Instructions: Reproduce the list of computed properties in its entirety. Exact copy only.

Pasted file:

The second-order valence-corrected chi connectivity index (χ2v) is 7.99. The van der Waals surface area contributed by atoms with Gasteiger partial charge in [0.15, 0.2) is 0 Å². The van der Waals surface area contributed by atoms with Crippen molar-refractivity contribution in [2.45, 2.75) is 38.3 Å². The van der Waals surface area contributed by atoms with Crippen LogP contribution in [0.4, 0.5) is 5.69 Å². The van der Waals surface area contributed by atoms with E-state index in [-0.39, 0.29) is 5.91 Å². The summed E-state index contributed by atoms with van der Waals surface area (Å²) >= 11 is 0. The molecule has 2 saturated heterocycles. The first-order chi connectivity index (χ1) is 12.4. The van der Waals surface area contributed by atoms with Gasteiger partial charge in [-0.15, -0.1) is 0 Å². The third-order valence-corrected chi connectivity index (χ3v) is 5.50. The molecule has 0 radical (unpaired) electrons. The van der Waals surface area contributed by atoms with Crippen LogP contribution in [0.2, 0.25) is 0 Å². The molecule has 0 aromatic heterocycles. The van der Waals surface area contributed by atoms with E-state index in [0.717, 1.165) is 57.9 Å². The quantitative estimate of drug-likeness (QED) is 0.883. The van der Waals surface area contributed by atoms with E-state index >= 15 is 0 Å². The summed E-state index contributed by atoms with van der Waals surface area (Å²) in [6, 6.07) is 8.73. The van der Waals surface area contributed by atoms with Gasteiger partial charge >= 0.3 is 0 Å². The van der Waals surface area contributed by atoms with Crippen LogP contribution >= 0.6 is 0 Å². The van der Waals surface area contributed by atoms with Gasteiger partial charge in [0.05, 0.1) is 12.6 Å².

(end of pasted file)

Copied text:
The second-order valence-corrected chi connectivity index (χ2v) is 7.99. The van der Waals surface area contributed by atoms with Gasteiger partial charge in [0.15, 0.2) is 0 Å². The van der Waals surface area contributed by atoms with Crippen molar-refractivity contribution in [2.45, 2.75) is 38.3 Å². The van der Waals surface area contributed by atoms with Crippen LogP contribution in [0.4, 0.5) is 5.69 Å². The van der Waals surface area contributed by atoms with E-state index in [-0.39, 0.29) is 5.91 Å². The summed E-state index contributed by atoms with van der Waals surface area (Å²) >= 11 is 0. The molecule has 2 saturated heterocycles. The first-order chi connectivity index (χ1) is 12.4. The van der Waals surface area contributed by atoms with Gasteiger partial charge in [-0.15, -0.1) is 0 Å². The third-order valence-corrected chi connectivity index (χ3v) is 5.50. The molecule has 0 radical (unpaired) electrons. The van der Waals surface area contributed by atoms with Crippen LogP contribution in [0.2, 0.25) is 0 Å². The molecule has 0 aromatic heterocycles. The van der Waals surface area contributed by atoms with E-state index in [0.717, 1.165) is 57.9 Å². The quantitative estimate of drug-likeness (QED) is 0.883. The van der Waals surface area contributed by atoms with E-state index >= 15 is 0 Å². The summed E-state index contributed by atoms with van der Waals surface area (Å²) in [6, 6.07) is 8.73. The van der Waals surface area contributed by atoms with Gasteiger partial charge >= 0.3 is 0 Å². The van der Waals surface area contributed by atoms with Crippen LogP contribution >= 0.6 is 0 Å². The van der Waals surface area contributed by atoms with Gasteiger partial charge in [0.05, 0.1) is 12.6 Å².